The Churches in Scotland To-day (1950)

Photograph of ruined cathedral cloister
How I imagine the church looked in 1950.

What a superb find. While sorting through which books to keep and which to chuck I found this volume: The Churches in Scotland To-day: A Survey of Their Principles, Strength Work and Statements, by John Highet (Jackson Son & Company, Glasgow, 1950).

Inside flap

Here’s what it says about itself on the inside front dust cover:

This book is a survey of the position, work and mind of the Churches in Scotland. It begins with an account of the characteristics (of beliefs, and systems of government) which distinguish them from one another, and a review of their numerical strength… Dr Highet then turns to the question of what has been called ‘the retreat from religion’, and discussed this mainly in light of membership trends… There follows an account of what religious bodies are doing, for example, in evangelism, in church extension, in social service, in work for youth. Finally there is a review of the pronouncements of the Churches on contemporary, moral, social, political and economic issues.

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The book is a fastinating snap-shot of where the Church in Scotland was 56 years ago. I’ve scanned the Scottish Episcopal Church sections, which you are free to download in PDF format, for which you will need Adobe Reader (or other PDF reading software).

A Province of…

Here’s how the section on the Scottish Episcopal Church goes:

Although an independent denomination, representing the unbroken Episcopal tradition of the Reformation in Scotland, the Scottish Episcopal Church resembles the Church of England in doctrine, worship and government. It is in full communion with the Church of England, of which it is a Province…

Em… no! We’re not a Province of the Church of England. A Province of the Worldwide Anglican Communion: yes. A Province of the Church of England: no. Off to a good start there, then.

Who knows?

He goes on:

Although the appropriate religious haven for members of the Anglican Church who take up residence in Scotland, the Scottish Episcopal Church does not appear to fill this role to the extent it deems desirable, primarily, it would seem, because of ignorance in England of its polity and principles, if not indeed of its existence.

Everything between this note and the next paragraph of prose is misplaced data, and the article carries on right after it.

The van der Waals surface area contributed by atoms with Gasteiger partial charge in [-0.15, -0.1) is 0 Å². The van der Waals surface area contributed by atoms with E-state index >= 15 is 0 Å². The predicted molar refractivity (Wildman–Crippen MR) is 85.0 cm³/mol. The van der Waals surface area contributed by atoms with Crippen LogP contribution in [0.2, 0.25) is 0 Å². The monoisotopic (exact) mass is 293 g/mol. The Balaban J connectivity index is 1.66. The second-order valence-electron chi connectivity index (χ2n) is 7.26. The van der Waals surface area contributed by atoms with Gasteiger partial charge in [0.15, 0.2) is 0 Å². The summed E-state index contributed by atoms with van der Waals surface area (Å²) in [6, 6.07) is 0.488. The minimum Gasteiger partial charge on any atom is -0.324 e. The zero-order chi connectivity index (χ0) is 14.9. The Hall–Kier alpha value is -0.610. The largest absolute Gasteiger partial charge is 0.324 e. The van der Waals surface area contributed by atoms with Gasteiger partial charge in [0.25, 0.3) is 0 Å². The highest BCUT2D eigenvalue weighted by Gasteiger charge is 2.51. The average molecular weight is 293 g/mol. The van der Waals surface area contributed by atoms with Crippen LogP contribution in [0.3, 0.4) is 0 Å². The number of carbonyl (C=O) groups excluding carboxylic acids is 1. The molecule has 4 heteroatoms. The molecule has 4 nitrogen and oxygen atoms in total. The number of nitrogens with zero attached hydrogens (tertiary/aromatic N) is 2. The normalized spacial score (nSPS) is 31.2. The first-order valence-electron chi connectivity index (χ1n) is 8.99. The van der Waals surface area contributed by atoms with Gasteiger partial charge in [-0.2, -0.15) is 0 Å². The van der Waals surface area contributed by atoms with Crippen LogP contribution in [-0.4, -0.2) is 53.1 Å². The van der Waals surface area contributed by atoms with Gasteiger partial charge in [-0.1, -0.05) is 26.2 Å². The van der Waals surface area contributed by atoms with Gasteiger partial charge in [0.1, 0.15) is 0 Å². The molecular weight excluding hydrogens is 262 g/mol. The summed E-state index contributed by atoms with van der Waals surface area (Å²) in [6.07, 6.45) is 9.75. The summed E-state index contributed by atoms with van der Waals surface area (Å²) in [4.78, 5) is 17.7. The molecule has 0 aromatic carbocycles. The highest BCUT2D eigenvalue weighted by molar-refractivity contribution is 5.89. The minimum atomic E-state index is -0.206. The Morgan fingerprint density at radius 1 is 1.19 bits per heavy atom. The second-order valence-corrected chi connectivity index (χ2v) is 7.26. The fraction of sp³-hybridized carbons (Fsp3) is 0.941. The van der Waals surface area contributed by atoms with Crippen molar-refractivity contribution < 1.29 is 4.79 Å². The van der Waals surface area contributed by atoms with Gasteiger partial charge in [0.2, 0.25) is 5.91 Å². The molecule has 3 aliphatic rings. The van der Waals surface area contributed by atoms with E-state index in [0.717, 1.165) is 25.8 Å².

Not much has changed there, then! Although, we’re probably known in the Church of England as the Anglican church that allows *whispers* homosexuals.

The editor of the Scottish Episcopal Church Year Book — the precursor to the current ‘Red Book’, which many still regard as a poor successor, as the Year Book was packed with articles and statistics and facts … and stuff! It was like the Big Boy’s Book of Church-y Things. Anyway, the editor of the Year Book had this to say:

Far too many Anglicans arrive north of the border without knowing of a sister Church at work there, with which they are at once in communion, and which provides services almost identical with those to which they are accustomed.

It has always been a matter of regret that so many, especially from England, have joined themselves in ignorance to the Presbyterian and Established Church in our land… It is hoped that skilfully directed publicity (without rancour) may be successful in damming this avoidable and unnecessary leakage.

To this end a new Church Society — The Companionship of St. Ninian and St. Aidan — was setup in 1947.

Because, that’s right, isn’t it. You can imagine all these English people arriving in Scotland for the first time, thinking, “If only there was a Church in full communion with the Worldwide Church of England. There is no way of me knowing, or indeed finding out. If only there was a The Companionship of St. Ninian and St. Aidan who could help me.

A good, user-friendly name. The Companionship of St. Ninian and St. Aidan — does exactly what it says on the tin!

Tinkers

Speaking of ‘tin’, in the article about “The Gospel in Action”, following mention of the Church’s five Eventide Homes and the Rescue Preventative Home for Girls and Women (?!) they mention:

In certain districts work among tinkers is undertaken.

There are clearly not enough church reports written these days that mention “tinkers”.

Speech

I’ll leave you with this snippet from a speech that the Primus (the title given to the lead Bishop in the Scottish Episcopal Church — we don’t have Archbishops) delivered during the prize day at Trinity College, Glenalmond on 27 July 1948. What do you imagine that he’s come to talk about? Is it about how much Jesus loves you? Is it about how well you’ve done in one of Scotland’s elite public schools, and one of the few associated with the Scottish Episcopal Church.